There is a new source of well paid conveyancing matters for lawyers.
We have all heard about the explosion in the number of self-managed superannuation funds (SMSF) in recent years.
The numbers are mind boggling. The Australian Taxation Office has released figures for March 2016 showing that there are nearly 600,000 individual funds, holding close to $600 billion in assets.
While those numbers are amazing, what gets really interesting for lawyers, is who has these types of funds and what they invest in.
While I am generalising, you will find that SMSF fund members are typically higher net worth individuals. Just doing the numbers tells us that. If we say the typical SMSF is a so-called mum & dad fund and therefore has two members, then the average fund balance is somewhere around $500,000 or an average of $1,000,000 per couple.
While these are the types of clients that many commercial lawyers would very much like to attract, it actually gets better than that.
Where do you think that $600 billion gets invested?
Essentially there are just three areas where the bulk of these funds will be invested, fixed interest, shares and property.
If I just focus on the property area and let’s say that 25% of the funds in these super funds ultimately gets invested in property, then that is a pool of $150 billion.
A lot of property.
While some of this will be invested via property trusts, the bulk of these funds will ultimately be invested in direct property, be that commercial or residential.
That is one of the attractions of a SMSF and based on my own past experience as an accountant and financial planner, it is one of the main reasons why SMSF’s appeal to many investors.
A common strategy among particularly small business owners is to ultimately own their own business premises in their SMSF.
These transactions often do not go through a real estate agent as the property is already owned by the client themselves or a related entity.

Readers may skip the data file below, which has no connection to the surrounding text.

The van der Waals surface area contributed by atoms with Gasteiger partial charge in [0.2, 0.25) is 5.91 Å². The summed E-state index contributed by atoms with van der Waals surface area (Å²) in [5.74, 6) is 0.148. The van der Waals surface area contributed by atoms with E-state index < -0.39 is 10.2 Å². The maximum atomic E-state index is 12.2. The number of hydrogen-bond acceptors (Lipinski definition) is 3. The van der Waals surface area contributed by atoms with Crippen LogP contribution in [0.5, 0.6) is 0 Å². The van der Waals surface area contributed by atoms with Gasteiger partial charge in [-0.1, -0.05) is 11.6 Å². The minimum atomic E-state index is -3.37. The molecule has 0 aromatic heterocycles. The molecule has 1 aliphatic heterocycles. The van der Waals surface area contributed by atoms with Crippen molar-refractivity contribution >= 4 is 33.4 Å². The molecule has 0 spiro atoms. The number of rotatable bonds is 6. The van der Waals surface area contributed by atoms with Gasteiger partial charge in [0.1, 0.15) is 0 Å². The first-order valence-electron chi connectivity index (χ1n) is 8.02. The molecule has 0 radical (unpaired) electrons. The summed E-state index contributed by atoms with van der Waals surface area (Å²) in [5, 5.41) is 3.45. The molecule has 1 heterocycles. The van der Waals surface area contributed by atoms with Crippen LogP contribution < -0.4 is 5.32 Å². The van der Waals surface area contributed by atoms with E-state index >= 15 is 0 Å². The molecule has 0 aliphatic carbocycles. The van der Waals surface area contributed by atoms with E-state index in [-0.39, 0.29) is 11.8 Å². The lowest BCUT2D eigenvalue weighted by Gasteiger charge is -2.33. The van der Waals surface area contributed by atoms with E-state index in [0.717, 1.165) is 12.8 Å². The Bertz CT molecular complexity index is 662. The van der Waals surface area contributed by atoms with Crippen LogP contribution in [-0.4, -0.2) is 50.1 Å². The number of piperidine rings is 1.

In addition to that, with the ability of SMSF ‘s to borrow, I would suggest that most funds borrowed for this purpose would also be invested into property.
Thus this potentially enormous pool of property with the ensuing purchases, sales, transfers between entities, registration of mortgages and so on, all adds up to a lot of property work for lawyers.
I suggest that this is a whole new source of conveyancing work that was hardly worth worrying about in the past, when SMSF’s were a much smaller part of the overall superannuation scene and borrowing in SMSF’s was just a dream.
If you want to get a slice of these off-market property transfers and potentially all the other property work that is happening within these SMSF’s, then one of the best ways to get your share is to build up referral relationships with other professionals who could potentially refer this work to you.
In this case those professionals are likely to be either accountants or financial planners.
It is likely that an accountant would be more inclined to refer this type of work to someone who can demonstrate a good knowledge of superannuation and the related legislation. This potentially swings the likelihood of those referrals being directed more towards lawyers rather than conveyancers, who may find it harder to demonstrate that knowledge.
No doubt this opportunity has been discovered by some, but with superannuation rules constantly changing, the opportunities in this area will only increase.
Do you want your share of the new source of conveyancing matters?
Increasingly accountants and other professionals are becoming great sources of quality referrals for many lawyers.
If you want to build your professional network with the aim of getting more quality referrals, in less than one unit of your time, here is a link to our FREE 4 minute video.
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